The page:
If your sales are suffering, or if you are looking to grow your business to the next level, start by taking a look at your current marketing plan and, using the marketing equation, weight the various components (using a scale of 0 to 10, 0 being ignored/neglected and 10 being superior results/effort) based on your results, your honest assessment of your efforts, the opinions of colleagues and comparison to your competition. Assign a weighting to your services, your marketing message, the quality/suitability of the prospects you are advertising to and the advertising vehicle. It should be clear that if your services are superior but you are marketing to the wrong demographic then identifying and reaching an appropriate demographic should be where your efforts should go to get the prospect component of your marketing equation up to the level of the other components.
How Can You Tell Which Components are Suffering?
Determining which component may be your marketing weak link will take some thought but if you review your entire process the neglected area can be readily spotted. For example if your phone is ringing off the hook then clearly your advertising vehicle is working (how else would the prospects know how to reach you?) but if you aren’t converting those prospects to customers then either the message you are communicating to them is wrong or your advertising is pulling in the wrong type of customer (maybe your message is ‘total pet care’ but you don’t offer baths but most of the calls ask about baths). You should also discuss your marketing plan with professional colleagues to see what is working for other businesses in your service industry. But by far the most effective way to identify any weak components in your marketing plan is to TALK TO YOUR CUSTOMERS and prospects. Ask your current and former customers where they get their information, what they are looking for from your services and what appealed to them about your advertising. Engage people on social media sites to determine what they read, the activities they participate in, what are their problems and concerns and what you can help them solve. This information will be invaluable to you in designing and offering services that will be in demand, developing an effective marketing message that accurately reflects the benefits of your services, identifying the prospects that will most benefit from your services and engaging the most efficient vehicle to communicate your message to those prospects. Always remember the best services in the world will not succeed if they are poorly marketed to the wrong person.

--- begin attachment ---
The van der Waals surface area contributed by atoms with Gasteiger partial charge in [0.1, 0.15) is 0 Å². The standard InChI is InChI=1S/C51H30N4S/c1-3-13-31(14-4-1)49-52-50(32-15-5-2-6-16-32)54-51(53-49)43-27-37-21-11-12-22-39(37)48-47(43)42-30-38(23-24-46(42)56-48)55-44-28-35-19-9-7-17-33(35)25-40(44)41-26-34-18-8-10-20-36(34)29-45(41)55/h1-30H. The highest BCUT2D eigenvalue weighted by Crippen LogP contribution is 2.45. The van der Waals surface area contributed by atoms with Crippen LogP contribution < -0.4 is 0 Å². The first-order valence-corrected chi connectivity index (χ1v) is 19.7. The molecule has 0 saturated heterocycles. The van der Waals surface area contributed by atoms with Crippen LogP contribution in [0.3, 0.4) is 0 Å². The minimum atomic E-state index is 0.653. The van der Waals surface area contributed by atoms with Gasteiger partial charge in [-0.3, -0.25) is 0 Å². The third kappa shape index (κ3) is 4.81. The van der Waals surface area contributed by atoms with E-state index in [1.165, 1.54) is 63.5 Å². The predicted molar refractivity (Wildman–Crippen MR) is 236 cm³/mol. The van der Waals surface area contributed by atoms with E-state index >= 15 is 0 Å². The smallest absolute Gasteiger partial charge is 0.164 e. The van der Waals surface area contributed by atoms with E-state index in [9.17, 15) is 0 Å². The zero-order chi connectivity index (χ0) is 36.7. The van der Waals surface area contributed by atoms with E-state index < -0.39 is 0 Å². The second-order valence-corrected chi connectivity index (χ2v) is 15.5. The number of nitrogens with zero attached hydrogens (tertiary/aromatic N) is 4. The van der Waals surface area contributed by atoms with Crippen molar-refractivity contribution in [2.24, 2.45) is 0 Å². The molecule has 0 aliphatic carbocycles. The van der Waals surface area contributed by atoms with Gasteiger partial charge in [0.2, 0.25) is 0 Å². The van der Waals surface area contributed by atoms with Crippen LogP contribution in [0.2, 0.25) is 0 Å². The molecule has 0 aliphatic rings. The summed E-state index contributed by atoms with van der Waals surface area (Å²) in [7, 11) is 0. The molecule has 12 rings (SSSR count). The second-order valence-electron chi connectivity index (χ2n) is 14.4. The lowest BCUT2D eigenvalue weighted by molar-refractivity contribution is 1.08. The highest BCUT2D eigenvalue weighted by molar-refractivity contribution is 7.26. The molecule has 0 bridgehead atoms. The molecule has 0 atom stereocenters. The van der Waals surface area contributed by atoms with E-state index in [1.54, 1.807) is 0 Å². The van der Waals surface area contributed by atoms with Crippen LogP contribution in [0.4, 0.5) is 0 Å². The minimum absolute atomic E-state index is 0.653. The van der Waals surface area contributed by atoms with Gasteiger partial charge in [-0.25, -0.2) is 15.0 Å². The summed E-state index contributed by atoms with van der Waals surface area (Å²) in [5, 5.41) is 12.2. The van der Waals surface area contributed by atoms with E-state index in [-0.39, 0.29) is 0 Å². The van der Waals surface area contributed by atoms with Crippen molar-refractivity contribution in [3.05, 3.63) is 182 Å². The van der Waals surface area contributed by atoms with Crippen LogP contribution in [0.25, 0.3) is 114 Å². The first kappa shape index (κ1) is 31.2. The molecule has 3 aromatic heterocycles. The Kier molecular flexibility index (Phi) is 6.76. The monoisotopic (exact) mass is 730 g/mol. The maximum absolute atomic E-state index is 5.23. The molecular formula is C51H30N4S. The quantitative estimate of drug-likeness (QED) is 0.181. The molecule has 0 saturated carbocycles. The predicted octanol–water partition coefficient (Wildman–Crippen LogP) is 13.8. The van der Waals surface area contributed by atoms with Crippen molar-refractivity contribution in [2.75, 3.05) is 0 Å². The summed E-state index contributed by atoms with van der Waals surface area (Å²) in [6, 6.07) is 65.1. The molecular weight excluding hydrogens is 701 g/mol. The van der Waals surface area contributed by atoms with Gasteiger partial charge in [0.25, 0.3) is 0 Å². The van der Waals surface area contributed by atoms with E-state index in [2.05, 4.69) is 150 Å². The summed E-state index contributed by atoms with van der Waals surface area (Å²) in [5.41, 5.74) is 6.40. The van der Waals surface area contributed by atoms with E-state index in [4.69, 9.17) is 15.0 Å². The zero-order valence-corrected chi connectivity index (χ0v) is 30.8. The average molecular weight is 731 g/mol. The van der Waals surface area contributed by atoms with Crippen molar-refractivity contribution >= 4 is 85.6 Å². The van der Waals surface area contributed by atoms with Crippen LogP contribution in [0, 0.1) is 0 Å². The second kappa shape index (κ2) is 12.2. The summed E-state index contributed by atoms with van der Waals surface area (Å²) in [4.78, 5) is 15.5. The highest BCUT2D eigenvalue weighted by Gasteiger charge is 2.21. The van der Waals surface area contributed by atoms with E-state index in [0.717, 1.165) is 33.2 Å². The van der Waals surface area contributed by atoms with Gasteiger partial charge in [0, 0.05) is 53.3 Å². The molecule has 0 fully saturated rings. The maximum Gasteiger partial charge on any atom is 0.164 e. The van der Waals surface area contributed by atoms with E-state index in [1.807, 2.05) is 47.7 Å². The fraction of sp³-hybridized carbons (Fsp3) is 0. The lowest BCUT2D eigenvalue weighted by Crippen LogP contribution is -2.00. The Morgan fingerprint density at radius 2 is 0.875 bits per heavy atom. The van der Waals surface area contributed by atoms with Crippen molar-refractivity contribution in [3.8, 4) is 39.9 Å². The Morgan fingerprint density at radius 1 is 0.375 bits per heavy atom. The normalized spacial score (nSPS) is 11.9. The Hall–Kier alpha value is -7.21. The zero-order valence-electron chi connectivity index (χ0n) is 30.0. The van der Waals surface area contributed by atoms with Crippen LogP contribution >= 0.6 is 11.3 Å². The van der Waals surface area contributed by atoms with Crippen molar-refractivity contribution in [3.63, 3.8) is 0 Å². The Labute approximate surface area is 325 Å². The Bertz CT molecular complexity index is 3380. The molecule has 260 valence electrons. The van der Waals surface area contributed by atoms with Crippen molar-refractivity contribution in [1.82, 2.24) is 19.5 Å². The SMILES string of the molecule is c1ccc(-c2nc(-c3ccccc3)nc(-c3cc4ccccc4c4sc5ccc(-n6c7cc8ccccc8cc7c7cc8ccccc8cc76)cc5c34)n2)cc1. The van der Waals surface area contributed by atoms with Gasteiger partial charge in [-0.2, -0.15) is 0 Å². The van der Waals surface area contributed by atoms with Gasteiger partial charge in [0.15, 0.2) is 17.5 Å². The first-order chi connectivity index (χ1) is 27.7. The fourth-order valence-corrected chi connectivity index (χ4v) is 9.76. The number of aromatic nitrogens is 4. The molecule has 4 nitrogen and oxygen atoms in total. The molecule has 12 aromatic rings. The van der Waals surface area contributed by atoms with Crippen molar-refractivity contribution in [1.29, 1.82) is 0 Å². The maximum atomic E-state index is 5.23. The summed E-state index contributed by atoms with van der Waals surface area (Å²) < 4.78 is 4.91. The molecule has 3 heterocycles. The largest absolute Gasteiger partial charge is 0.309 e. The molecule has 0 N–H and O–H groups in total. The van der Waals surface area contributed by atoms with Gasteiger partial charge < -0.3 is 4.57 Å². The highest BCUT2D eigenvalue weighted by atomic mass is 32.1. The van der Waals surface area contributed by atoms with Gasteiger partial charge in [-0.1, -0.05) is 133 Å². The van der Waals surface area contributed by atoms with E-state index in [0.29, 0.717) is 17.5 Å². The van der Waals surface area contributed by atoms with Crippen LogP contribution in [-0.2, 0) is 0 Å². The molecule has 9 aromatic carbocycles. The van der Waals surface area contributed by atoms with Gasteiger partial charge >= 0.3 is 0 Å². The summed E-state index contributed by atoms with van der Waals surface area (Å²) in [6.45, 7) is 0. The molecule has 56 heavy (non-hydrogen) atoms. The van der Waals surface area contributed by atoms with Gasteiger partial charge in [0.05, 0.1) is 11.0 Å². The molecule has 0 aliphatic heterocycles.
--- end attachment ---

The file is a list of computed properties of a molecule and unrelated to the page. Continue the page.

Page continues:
Once you’ve adjusted your marketing equation and you are confident you have it in balance, it is time to persistently and consistently execute your plan. There is a direct correlation between the effort you make marketing your business and the results you will achieve, even if you can’t always identify the direct cause and effect relationship between sales and marketing. It is often tempting to try to use every marketing tool available but try to stick to a manageable number with an emphasis on those methods that are most suitable to your personality. Focusing on marketing tools and methods that you enjoy will increase the likelihood that you will consistently implement them and make you a more credible marketer. As you begin to enjoy increased business growth resulting from applying your marketing equation, fight the urge to change your marketing strategy. It is normal human nature to want to change your plan because it becomes ‘old-hat’ to you but remember you will tire of your marketing and advertising long before your prospective customers will. Only consider changing your marketing plan when a review of your marketing equation and testing proves it is no longer effective.